Throughout his practice, Los Angeles-based artist Kevin Cooley considers our evolving relationship with technology, nature, and ultimately each other. The underlying conceptual framework of his work is how these forces contend with each other and how we exist among them. His art is currently on display at Ryan Lee Gallery, New York, until 21 February.
Prolific outsider artist Mary Barnes (1923-2001) is represented in an exhibition featuring paintings and drawings spanning her artistic career which began in the 1960s in Bow, East London. The works predominantly derive from the collection of Dr. Joseph Berke, her therapist and friend, and who was nick-named “Boo-Bah” in a love letter scaling over a metre high and scrawled in Mary’s inimitable handwriting.
For its 20th anniversary, FutureEverything is not staging a retrospective, but a platform for a global community to collaboratively reflect on the bleeding edges of art, academia, design and business. This year, the pioneering digital culture Festival will feature new commissions, installations, conference speakers, film screenings and live events. In Manchester city, The Royal Northern College of Music (RNCM) will be the hub for the art, live and film programmes, while FutureEverything Conference returns to the neo-gothic Manchester Town Hall for inspiring talks from internationally renowned speakers and hands-on workshops.
In 2011 Susan Hiller took London by storm with a massive retrospective at Tate Britain and new works at the Timothy Taylor Gallery. We delve into the Aesthetica archive and reflect on the American-born artist’s career explored in The Collective Conscience, which featured in Issue 39. Hiller’s work can currently be viewed at Den Frie, Copenhagen, until 5 March.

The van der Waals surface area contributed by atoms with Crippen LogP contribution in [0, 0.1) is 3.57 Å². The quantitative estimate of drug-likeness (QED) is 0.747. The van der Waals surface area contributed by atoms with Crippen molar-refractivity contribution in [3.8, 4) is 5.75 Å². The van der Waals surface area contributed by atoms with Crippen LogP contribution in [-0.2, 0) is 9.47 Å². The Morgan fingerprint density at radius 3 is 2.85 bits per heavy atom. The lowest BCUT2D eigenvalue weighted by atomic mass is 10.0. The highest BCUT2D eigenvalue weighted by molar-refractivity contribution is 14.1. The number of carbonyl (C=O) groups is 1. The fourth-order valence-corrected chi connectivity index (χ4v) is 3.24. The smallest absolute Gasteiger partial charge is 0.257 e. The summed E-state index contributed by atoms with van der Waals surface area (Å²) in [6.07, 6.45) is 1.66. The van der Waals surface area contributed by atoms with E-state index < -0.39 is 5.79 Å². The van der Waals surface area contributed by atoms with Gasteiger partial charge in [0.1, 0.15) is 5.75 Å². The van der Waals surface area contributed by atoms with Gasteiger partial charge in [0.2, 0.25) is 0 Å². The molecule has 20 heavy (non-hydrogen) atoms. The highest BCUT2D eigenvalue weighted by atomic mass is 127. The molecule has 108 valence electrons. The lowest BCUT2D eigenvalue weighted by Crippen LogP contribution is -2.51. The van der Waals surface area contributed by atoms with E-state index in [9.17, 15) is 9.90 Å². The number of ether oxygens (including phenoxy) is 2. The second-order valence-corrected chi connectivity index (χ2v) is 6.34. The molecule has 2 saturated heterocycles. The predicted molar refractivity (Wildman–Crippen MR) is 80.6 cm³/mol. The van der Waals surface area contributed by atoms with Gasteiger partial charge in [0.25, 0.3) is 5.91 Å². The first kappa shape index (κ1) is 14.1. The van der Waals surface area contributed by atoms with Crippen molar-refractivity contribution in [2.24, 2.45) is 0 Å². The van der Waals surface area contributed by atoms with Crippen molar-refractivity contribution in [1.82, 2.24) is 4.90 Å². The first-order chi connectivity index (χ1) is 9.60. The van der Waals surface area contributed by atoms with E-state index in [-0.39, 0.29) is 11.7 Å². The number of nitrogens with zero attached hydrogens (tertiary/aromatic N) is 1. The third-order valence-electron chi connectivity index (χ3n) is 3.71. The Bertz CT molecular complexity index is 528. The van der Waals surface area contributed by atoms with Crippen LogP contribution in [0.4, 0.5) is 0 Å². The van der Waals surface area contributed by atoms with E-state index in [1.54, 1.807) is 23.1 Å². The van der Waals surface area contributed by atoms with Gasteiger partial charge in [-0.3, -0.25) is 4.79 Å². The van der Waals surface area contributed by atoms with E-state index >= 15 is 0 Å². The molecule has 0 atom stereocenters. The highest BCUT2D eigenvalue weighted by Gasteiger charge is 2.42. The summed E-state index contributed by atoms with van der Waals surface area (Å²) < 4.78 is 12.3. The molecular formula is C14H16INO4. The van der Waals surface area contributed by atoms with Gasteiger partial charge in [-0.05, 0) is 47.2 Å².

London Art Fair is the UK’s premier Modern British and contemporary art fair. The 27th edition of the fair is set to feature 128 galleries and will take place at the Business Design Centre in Islington, London. Running from 21-25 January 2015, there will be a special display in partnership with Pallant House Gallery called The Figure in Modern British Art. The fair will also feature Photo50, an exhibition of contemporary photography featuring 50 works, which is guest-curated by Sheyi Bankale. The showcase, Against Nature, explores the possibilities of how viewers relate to renewed storytelling within photography. We take a look at five of the stands to visit at the fair next week.
Bronx-based photographer J. Shotti works at the intersection between life and art. His first solo project, a collection of instant film images entitled EVERY TWO WEEKS is due to be released in book form in 2015. The work is a series of over 220 instant film images shot during a two week period using two automatic Polaroid Land cameras. The images serve as visual diaries that detail Shotti’s story for these 14 days and the stories of those he came into contact with. We speak to the photographer about his interest in humanity and his newest project.
Bali-based American artist, Ashley Bickerton returns to Singapore after his successful show Junk Anthropologies, with new stitched-canvas works which appertain to his signature philosophical funk style. These remarkable works are decked with bold colours, and are largely inspired by his wife. Bickerton has garnered much attention for his depiction of females in the nude and here he emulates a skill for portraying feminine beauty, completing his narratives by incorporating typography and objects as well as ostensibly creating frames with a variant of materials to complement his paintings.